School bond proposals go before voters

Deb Hill
Tuesday, October 12, 2021
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Lewistown School District Maintenance Director Jason Fry, and Garfield Elementary School Secretary Lanna Schoenfelder inspect the water damage on the ceiling of the school office. A school bond issue will go before voters this month, which if passed, will fund upgrades to the district’s infrastructure. Photo by Katherine Sears

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This mill levy impact analysis table found on the school district’s website shows the bond’s proposed effect on taxpayers.

Courtesy of Lewistown Public Schools

With ballots about to go out to voters, Lewistown School Superintendent Thom Peck is looking for ways to help people who still have questions about the school bond election.

“We’ve put it on the radio and in the paper, I have been meeting with organizations around town, we’ve conducted listening sessions over two years, we’ve given bus tours, and recently we received an anonymous donation to allow us to put a video we made explaining the need for the bond on the evening news on KTMF and KFBB television stations,” Peck told the News-Argus on Monday.

However, Peck is certain there are voters who still need information.

“I am suggesting people look on the school district website. We have the video posted there and we have a calculator where you can enter the taxable value of your home and calculate exactly what the difference in tax will be if the bond passes,” Peck said. “We encourage people to be informed and to vote.”
There are two different bond proposals on the ballot, one for the elementary district and one for the high school district. A few voters will only receive the high school bond ballot, but most will receive both.

Both of the bond proposals center around safety, security and infrastructure, Peck said.

“For example, we are looking at installing controlled access to buildings. Most school districts have some kind of entry control that provides security for who can enter,” Peck explained. “We also need to improve fire safety and ADA compliance, including at the pickup and drop off areas, to make it a lot safer.”

Part of the problem, Peck said, is the age of Lewistown’s schools.

“The average age of our buildings is 68 years,” he said. “The oldest building is the junior high, over 100 years old, and the youngest, the high school, is now 35 years old. Even with the great maintenance these buildings have received, we are now at the point of needing to replace entire systems rather than continuing to ‘band-aid’ the problem areas.”

Roofs are a case in point.

“We need to do work on the roof of every single building, either to replace them or repair them,” Peck said. “Even with our youngest building, the high school, ice builds up and breaks the roof seams apart. We have water leak issues in all our buildings.”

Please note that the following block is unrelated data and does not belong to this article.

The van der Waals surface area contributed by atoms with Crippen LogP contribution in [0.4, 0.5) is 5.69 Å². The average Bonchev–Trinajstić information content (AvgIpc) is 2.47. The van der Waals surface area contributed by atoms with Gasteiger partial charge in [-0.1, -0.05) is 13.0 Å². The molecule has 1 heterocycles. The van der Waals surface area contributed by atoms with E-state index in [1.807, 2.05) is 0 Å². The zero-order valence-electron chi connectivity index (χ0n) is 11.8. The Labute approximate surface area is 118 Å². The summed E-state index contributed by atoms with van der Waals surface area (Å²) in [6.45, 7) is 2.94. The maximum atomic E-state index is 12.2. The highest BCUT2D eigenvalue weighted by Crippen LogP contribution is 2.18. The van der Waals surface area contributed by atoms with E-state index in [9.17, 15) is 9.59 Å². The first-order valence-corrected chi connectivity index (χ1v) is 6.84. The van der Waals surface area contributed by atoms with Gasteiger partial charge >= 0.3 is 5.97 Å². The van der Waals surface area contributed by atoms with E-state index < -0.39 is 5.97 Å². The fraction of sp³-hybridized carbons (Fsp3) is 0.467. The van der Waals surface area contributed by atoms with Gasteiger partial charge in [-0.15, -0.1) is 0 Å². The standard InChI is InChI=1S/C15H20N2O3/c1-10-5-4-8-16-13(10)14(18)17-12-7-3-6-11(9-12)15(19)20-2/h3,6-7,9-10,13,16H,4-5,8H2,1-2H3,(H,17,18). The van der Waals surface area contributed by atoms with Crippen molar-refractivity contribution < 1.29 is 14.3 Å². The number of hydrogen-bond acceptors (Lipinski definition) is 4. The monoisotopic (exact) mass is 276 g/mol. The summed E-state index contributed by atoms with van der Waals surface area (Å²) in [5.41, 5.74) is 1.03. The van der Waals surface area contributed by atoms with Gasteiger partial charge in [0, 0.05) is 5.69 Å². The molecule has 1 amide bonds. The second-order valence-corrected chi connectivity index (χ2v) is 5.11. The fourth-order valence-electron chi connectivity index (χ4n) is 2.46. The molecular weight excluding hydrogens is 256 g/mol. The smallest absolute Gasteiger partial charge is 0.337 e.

Peck said many of the improvements the bonds will address are due to the buildings being built when there were fewer (or no) special education or technology requirements.

“All day long, every day, we heat and cool, heat and cool,” Peck said. “Not only is it inefficient, but it’s hard on the servers, the wiring, the devices and the students. Everything has a domino effect. If we upgrade to more stable environmental equipment, we will save money in the long run.”

Peck thinks the investment will pay off, and not just in dollars.

“Any time we can put kids in a more safe, secure classroom environment, we give them more opportunity to do their best,” he said. “I’ve always viewed education as an investment. No one likes higher taxes but we need to look at how the community benefits in the future. A lot of people love this community so much, they come back here to raise their kids. Currently we are just slightly above the average tax for a Montana community. If the bond passes, it will add just over $1 per day for a home valued at $200,000. I think $1 a day is a great investment.”

Peck said if the bonds do not pass, he and his team will go back to the community to try to understand what concerns voters have.

“We’d listen to the community and try again. We have to wait at least three months and likely we would wait until the next election cycle in May to bring it back to the voters,” Peck said.

To calculate the impact of the bond(s) on your tax bill, go to the website Click on “Your Vote Matters” to get to a new page with bond information.
Scroll down to “Find more information here” and click on “here.” This will take you to a page with election information.
Scroll down to “Estimate Your Tax Impact” and plug in your property’s taxable value in the box.  (Note: taxable value is not the same as the resale value of your home. Taxable value is located on your tax bill or the notice from the Department of Revenue setting your taxable value.”

Examples from the calculator:
For a property with a taxable value of $1,000, the monthly increase in taxes if both bonds pass would be $12.31, or an additional $147.72 annually for 20 years.
For a property with a taxable value of $2,000, the monthly increase in taxes if both bonds pass would be $24.62, or an additional $295.44 annually for 20 years.
For a property with a taxable value of $3,000, the monthly increase in taxes if both bonds pass would be $36.93, or an additional $443.16 annually for 20 years.